It's a relief that games like Gimmick are getting another chance in the sun. This oft-forgotten NES gem from 1992, also known as 'Mr. Gimmick!' in the US, has been inaccessible outside of emulation or its original hardware in the three decades since.
That all changes with the release of Gimmick Special Edition, which ensures the game will live on with full compatibility on modern consoles. It's more than just a port, with some really helpful quality-of-life tweaks that make a notoriously punishing retro platformer more palatable for newcomers.
The overall package may be difficult to justify at its current price point, but if you've been yearning for a way to play Gimmick in the decades since it first released, your prayers have been answered.
As it stands, Gimmick is a fairly familiar but also brutally difficult 2D side-scroller. The game's green critter, Yumetaro, is reminiscent of Kirby in many ways, a comparison that didn't go unnoticed upon release. Hold down the action button and Yumetaro will gradually conjure up a projectile star, bouncing along the pixelated turf to hit enemies, which range from sword-wielding baddies to automatic turrets.
More than that though, your main task is to prowl through Gimmick's punishingly meticulous platforming sequences. Ranging from jungles to sandy temples, the margin for error is incredibly low in Gimmick, and you'll need to be very good to make your way through all six worlds.
Yes, Gimmick is a product of its time, and despite the charming, child-friendly visual design, it's a really difficult game. Fortunately, this special edition comes with a baked-in rewind mode, where you hold down the left trigger to scrub through the past 30 seconds and go from where you left off. It's a real game-changer for retro remasters of this type, making the grind through tougher levels a lot less frustrating. Given Gimmick's arcade trappings, where you lose tonnes of progress upon dying, having this removed a lot of the anguish from clearing tough sequences.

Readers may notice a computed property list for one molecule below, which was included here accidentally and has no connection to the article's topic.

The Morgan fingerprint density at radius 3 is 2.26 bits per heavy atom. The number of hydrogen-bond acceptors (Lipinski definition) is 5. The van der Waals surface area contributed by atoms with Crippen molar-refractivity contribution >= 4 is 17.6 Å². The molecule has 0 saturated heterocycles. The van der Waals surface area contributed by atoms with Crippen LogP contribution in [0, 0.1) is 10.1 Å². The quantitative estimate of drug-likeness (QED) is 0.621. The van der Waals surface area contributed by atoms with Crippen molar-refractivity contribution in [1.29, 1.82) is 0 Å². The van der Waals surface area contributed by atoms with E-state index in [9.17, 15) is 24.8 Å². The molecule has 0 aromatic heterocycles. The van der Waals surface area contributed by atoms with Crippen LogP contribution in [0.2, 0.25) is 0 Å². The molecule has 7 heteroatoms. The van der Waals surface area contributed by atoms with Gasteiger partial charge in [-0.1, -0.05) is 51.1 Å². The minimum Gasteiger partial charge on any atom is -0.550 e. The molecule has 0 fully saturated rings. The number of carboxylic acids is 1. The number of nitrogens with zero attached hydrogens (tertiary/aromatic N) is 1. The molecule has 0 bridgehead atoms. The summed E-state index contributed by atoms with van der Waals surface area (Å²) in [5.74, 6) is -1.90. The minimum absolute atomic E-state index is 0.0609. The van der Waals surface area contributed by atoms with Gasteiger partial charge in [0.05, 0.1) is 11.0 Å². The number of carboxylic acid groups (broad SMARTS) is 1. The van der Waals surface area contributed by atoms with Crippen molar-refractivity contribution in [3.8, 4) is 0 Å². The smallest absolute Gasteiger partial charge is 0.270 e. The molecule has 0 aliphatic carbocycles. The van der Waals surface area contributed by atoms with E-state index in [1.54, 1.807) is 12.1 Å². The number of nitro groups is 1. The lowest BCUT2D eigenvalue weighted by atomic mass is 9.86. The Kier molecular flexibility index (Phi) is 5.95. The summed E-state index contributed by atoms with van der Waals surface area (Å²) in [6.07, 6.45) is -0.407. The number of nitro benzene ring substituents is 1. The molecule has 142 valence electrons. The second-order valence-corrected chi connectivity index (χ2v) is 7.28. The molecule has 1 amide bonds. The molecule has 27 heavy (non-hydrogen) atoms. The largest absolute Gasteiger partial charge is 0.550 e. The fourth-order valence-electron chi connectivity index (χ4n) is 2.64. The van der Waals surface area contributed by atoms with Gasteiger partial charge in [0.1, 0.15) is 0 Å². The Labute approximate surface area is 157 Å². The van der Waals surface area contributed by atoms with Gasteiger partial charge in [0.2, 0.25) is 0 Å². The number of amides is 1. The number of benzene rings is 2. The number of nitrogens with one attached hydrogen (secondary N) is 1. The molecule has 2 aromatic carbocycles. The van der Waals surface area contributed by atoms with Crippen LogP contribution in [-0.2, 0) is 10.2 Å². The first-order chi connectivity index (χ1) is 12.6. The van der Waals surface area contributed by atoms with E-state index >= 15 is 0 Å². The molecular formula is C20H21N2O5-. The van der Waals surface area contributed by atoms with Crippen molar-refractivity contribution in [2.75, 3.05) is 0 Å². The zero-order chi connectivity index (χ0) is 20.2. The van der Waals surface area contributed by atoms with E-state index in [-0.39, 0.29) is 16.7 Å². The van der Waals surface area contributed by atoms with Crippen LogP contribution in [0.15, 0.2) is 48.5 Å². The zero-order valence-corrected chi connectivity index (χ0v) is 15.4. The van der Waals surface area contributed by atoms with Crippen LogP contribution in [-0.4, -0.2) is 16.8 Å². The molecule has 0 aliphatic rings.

Of course, this does end up making a playthrough of Gimmick much shorter than it would be regularly. I clocked in at just under an hour while using save states and the rewind feature, on the standard difficulty mode. That length is bound to increase if you don't take the easy way out like I did, as well as if you try some other modes.
Serious Mode is next up, where rewind and save states are gone, but you can unlock achievements as you progress. Hardest of all is Speedrun Mode, where you need to finish the entire game without dying or restarting to claim a time on the global leaderboard. That's no easy feat.
Story and visuals
While the gameplay is anything but cosy, the visual design in Gimmick is incredibly endearing. Yumetaro, the playable character, is visually reminiscent of Kirby, which gives Gimmick an instantly familiar aesthetic. Colours pop in the game, especially on Nintendo Switch OLED, and the remastered visuals make things look even better than back in the 1990s.
But like so many games from this era, you can't go into Gimmick expecting much story. It's basically the same level of narrative depth as the early Mario games, with an opening cutscene establishing Yumetaro's quest to find his owner, and little more until the very end. It's much more focused on the variety of levels you explore, and the gruelling bosses and mazes to hop through before getting to that inevitable end.
That said, most people who plan on playing Gimmick Special Edition know exactly what to expect. This isn't the flashiest remaster in the world, but the quality-of-life tweaks and new mechanics make it so much more accessible to a new generation of players. It may be hard to justify purchasing at its current price, but you're bound to have a good time with Gimmick.
For more articles like this, take a look at our Reviews page.